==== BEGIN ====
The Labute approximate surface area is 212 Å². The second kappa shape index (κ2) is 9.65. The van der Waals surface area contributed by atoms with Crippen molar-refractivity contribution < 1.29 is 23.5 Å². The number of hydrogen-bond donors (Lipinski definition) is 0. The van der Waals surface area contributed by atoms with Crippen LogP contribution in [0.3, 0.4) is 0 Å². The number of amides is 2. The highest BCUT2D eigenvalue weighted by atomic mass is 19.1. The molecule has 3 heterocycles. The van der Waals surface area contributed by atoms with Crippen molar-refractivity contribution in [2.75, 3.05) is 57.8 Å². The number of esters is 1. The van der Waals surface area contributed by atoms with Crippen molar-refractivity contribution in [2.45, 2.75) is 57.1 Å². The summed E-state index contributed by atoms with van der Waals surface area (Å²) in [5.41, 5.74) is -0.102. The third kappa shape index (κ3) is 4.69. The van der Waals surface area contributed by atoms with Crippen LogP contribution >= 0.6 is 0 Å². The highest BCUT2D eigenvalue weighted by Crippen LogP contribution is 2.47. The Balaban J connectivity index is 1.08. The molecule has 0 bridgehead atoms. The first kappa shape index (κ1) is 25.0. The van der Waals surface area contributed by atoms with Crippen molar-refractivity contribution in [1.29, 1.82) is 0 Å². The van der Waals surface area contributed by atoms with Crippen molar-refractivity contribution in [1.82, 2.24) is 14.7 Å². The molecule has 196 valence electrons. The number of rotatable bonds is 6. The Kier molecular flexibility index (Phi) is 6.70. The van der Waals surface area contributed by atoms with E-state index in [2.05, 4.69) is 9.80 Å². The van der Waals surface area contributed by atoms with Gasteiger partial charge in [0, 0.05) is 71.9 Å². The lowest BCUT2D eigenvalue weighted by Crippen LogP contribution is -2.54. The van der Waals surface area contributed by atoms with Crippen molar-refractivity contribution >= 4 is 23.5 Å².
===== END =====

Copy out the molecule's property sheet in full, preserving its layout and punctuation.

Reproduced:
The Labute approximate surface area is 212 Å². The second kappa shape index (κ2) is 9.65. The van der Waals surface area contributed by atoms with Crippen molar-refractivity contribution < 1.29 is 23.5 Å². The number of hydrogen-bond donors (Lipinski definition) is 0. The van der Waals surface area contributed by atoms with Crippen LogP contribution in [0.3, 0.4) is 0 Å². The number of amides is 2. The highest BCUT2D eigenvalue weighted by atomic mass is 19.1. The molecule has 3 heterocycles. The van der Waals surface area contributed by atoms with Crippen molar-refractivity contribution in [2.75, 3.05) is 57.8 Å². The number of esters is 1. The van der Waals surface area contributed by atoms with Crippen molar-refractivity contribution in [2.45, 2.75) is 57.1 Å². The summed E-state index contributed by atoms with van der Waals surface area (Å²) in [5.41, 5.74) is -0.102. The third kappa shape index (κ3) is 4.69. The van der Waals surface area contributed by atoms with Crippen LogP contribution >= 0.6 is 0 Å². The highest BCUT2D eigenvalue weighted by Crippen LogP contribution is 2.47. The Balaban J connectivity index is 1.08. The molecule has 0 bridgehead atoms. The first kappa shape index (κ1) is 25.0. The van der Waals surface area contributed by atoms with Crippen molar-refractivity contribution in [1.29, 1.82) is 0 Å². The van der Waals surface area contributed by atoms with Crippen molar-refractivity contribution in [1.82, 2.24) is 14.7 Å². The molecule has 196 valence electrons. The number of rotatable bonds is 6. The Kier molecular flexibility index (Phi) is 6.70. The van der Waals surface area contributed by atoms with E-state index in [2.05, 4.69) is 9.80 Å². The van der Waals surface area contributed by atoms with Gasteiger partial charge in [0, 0.05) is 71.9 Å². The lowest BCUT2D eigenvalue weighted by Crippen LogP contribution is -2.54. The van der Waals surface area contributed by atoms with Crippen molar-refractivity contribution >= 4 is 23.5 Å².